A new year brings new hope. I don’t set any resolution as I once recalled my manager sharing this “my resolution this year is to complete the resolutions I set last year”. We often set big resolutions but miss out the smaller things that really matter.

I have several plans I hope to fulfil this year. Nothing too ambitious though. One thing I’ve learned over the years is small steps matter more than big ones. If I continue to push forward with those small steps, I’ll get there one day.

I hope you have a brilliant year ahead.

Kioskafe by Monocle

I’m a big fan of Monocle magazine and a huge admirer for the brand they have built.

Besides print, they are also bringing the community together by having a newsstand/ coffee bar in London.

It’s a space to rest your feet, stop for a chat, people-watch in a nice neighbourhood, sip some coffee and of course, browse and buy (monocle) magazines.

It’s exactly the kind of cafe-retail space I dream of running.


The Bank: An Old Bank Turned Bar

Wow! The Bank is one cool-looking bar. Previously a bank, it was converted into a bar by art director Kaoru Watanabe.

He ran it for 15 years before passing on. Masamichi Katayama, the architect Wantanbe worked with for the initial renovation, took over the beacon and reopen after a light refurbishing.

I can imagine it’s a place where I would be comfortable in, ala Mad Men-era style.

It looks like a place where technology is not invited, a place to find solitude and do some reflective thinking.

Scrambled Eggs: Gordon Ramsay

Which opinion do you hold over Gordon Ramsay? A terrific chef but terrible human being? A foul-mouthed man with questionable ethics, or a nurturing and warm person in private?

On Christmas Day, I wanted to make something that’s easy yet satisfying. On YouTube, his clip was the first result and I thought, why not?

The outcome? It was splendid. The best version of scrambled egg I’ve ever had, may I humbly add.

So good I’m going to make them again this Saturday. It would be a good dinner as we chill, relax and usher in the new year.


16 Most Beautiful Book Covers Of 2016

They said ‘never judge a book by its cover’.

Well, in the vast sea of books in a library, bookstore or online shops, cover is often what grabs our attention. Especially for books and authors we are not familiar with, our first impression of them matters. It determines whether we pick it up or move on to the next shelve (or page).

So here it goes – 16 of the most beautiful book covers of 2016.

My favourites of the lot:

Xabi Alonso And Watches

Xabi Alonso is a great footballer and a fine gentleman. He’s one of the best midfielder to grace the pitch for Liverpool, Spain, and various elite clubs in Europe. I’m honored to see him played for the team I support. Even in times where his manager tried to sell him off, he has always remain graceful and put the team ahead of his own interest.

As such, I admire him as a person as much for his footballing abilities.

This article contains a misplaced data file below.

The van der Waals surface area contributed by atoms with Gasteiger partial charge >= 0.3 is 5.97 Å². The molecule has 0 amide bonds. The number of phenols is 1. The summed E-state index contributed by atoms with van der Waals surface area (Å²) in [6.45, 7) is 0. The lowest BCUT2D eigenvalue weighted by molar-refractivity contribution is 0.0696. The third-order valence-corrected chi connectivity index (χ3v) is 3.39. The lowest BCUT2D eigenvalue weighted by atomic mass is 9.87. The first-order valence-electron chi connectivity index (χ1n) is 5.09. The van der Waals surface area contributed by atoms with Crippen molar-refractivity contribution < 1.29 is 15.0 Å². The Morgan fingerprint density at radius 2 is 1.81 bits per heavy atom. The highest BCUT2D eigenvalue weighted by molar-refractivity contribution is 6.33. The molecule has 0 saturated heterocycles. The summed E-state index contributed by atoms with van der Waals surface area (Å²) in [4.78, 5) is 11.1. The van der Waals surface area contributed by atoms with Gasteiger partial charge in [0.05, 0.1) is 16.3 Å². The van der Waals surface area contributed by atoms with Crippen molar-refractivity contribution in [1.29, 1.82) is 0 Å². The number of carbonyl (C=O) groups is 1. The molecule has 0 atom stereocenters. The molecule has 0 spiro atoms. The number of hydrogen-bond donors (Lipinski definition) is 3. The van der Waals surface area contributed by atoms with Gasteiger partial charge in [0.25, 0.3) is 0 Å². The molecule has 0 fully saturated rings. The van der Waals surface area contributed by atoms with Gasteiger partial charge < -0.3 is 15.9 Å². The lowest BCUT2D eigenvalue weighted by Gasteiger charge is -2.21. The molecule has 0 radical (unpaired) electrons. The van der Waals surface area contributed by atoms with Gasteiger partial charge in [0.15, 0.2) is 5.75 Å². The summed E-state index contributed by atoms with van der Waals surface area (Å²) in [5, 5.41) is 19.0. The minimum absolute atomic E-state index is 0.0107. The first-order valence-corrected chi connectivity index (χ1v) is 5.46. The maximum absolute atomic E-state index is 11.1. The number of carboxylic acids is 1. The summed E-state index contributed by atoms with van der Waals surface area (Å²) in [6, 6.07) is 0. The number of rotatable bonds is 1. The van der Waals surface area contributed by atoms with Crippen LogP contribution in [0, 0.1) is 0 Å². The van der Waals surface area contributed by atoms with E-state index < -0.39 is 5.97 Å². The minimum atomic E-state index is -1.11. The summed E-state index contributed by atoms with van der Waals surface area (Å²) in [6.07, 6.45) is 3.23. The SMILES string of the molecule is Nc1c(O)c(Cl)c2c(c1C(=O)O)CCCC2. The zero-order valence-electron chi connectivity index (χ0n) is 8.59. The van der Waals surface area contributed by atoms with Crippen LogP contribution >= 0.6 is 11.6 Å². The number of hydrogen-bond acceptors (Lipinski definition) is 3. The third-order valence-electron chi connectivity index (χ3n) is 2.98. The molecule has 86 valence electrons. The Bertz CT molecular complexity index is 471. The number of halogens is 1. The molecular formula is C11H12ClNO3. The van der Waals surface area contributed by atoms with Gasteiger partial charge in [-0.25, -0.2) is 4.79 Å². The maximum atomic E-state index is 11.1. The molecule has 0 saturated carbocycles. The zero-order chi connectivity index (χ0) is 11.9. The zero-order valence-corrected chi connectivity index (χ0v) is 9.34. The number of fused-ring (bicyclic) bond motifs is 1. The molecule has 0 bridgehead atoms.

He has a minimalist approach to lifestyle which reflect his personalities. He lives in a quiet house with his wife and 3 children. His main drive is a modest Audi. He stays out of the limelight and you won’t read a negative coverage about him. He’s a perfect role model for aspiring kids.

Xabi shares his appreciation for fine watches – subtle yet sophisticated. Most of his watches has a story to tell. “For me, every special moment is bound to be linked to a particular watch, and whenever I put it on I’m transported back to that moment.”

His philosophy to watches is like Philippe Patek – You never actually own a Patek Philippe. You merely look after it for the next generation. He says “I don’t just see the watches as my belongings, but as a legacy for my kids, especially my son, Jon, who in a few years’ time can wear one with pride and that added meaning because his father gave it to him,”

I would imagine that would be another significant moment in his life, one which he would commemorate with a fine watch.

Read the extended interview over at Mr Potter.

Slaughtering Us Like Animals

From The New York Times, a photojournalist captured the brutal anti-drug campaign in the Philippines.

The opening—a strong and captivating paragraph, sets the tone on what’s to come.

YOU HEAR A MURDER SCENE before you see it: The desperate cries of a new widow. The piercing sirens of approaching police cars. The thud, thud, thud of the rain drumming on the pavement of a Manila alleyway — and on the back of Romeo Torres Fontanilla.

Tigas, as Mr. Fontanilla was known, was lying facedown in the street when I pulled up after 1 a.m. He was 37. Gunned down, witnesses said, by two unknown men on a motorbike. The downpour had washed his blood into the gutter.

“They are slaughtering us like animals,” said a bystander who was afraid to give his name.

[…] police officers’ summarily shooting anyone suspected of dealing or even using drugs, vigilantes’ taking seriously Mr. Duterte’s call to “slaughter them all.”

The pictures are gruesome. The violence is real. It’s being instigated by a Philippine leader with no regards to human lives.  Living in fear, no one is spared. The decision to eradicate drug comes at the expense of massive(preventable) death toll.

They say 2016 is a horrible year. But going by the state of things, the future is even more uncertain as questionable politicians threaten to paint the world even darker.